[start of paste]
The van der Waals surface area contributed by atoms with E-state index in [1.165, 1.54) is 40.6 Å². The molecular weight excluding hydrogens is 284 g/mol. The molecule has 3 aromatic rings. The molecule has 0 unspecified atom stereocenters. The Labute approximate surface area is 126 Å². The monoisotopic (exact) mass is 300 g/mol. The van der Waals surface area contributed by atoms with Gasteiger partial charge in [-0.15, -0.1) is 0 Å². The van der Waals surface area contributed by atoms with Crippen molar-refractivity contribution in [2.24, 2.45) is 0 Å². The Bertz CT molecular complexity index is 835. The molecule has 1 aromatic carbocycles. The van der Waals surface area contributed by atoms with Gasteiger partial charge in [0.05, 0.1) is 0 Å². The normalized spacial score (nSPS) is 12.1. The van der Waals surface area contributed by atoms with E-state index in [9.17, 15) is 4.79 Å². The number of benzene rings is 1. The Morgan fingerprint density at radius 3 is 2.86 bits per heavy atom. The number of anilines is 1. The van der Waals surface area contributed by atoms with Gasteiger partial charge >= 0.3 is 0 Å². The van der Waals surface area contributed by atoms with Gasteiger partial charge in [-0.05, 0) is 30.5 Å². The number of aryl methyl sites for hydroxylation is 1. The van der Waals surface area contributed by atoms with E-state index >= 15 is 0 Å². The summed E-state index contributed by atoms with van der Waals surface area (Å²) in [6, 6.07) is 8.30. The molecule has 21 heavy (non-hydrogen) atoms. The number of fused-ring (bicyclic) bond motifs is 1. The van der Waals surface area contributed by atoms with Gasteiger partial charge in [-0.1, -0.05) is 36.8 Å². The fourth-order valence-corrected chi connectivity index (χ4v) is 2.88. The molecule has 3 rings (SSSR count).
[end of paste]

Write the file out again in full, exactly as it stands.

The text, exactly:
The van der Waals surface area contributed by atoms with E-state index in [1.165, 1.54) is 40.6 Å². The molecular weight excluding hydrogens is 284 g/mol. The molecule has 3 aromatic rings. The molecule has 0 unspecified atom stereocenters. The Labute approximate surface area is 126 Å². The monoisotopic (exact) mass is 300 g/mol. The van der Waals surface area contributed by atoms with Gasteiger partial charge in [-0.15, -0.1) is 0 Å². The van der Waals surface area contributed by atoms with Crippen molar-refractivity contribution in [2.24, 2.45) is 0 Å². The Bertz CT molecular complexity index is 835. The molecule has 1 aromatic carbocycles. The van der Waals surface area contributed by atoms with Gasteiger partial charge in [0.05, 0.1) is 0 Å². The normalized spacial score (nSPS) is 12.1. The van der Waals surface area contributed by atoms with E-state index in [9.17, 15) is 4.79 Å². The number of benzene rings is 1. The Morgan fingerprint density at radius 3 is 2.86 bits per heavy atom. The number of anilines is 1. The van der Waals surface area contributed by atoms with Gasteiger partial charge >= 0.3 is 0 Å². The van der Waals surface area contributed by atoms with Gasteiger partial charge in [-0.05, 0) is 30.5 Å². The number of aryl methyl sites for hydroxylation is 1. The van der Waals surface area contributed by atoms with E-state index >= 15 is 0 Å². The summed E-state index contributed by atoms with van der Waals surface area (Å²) in [6, 6.07) is 8.30. The molecule has 21 heavy (non-hydrogen) atoms. The number of fused-ring (bicyclic) bond motifs is 1. The van der Waals surface area contributed by atoms with Gasteiger partial charge in [-0.1, -0.05) is 36.8 Å². The fourth-order valence-corrected chi connectivity index (χ4v) is 2.88. The molecule has 3 rings (SSSR count).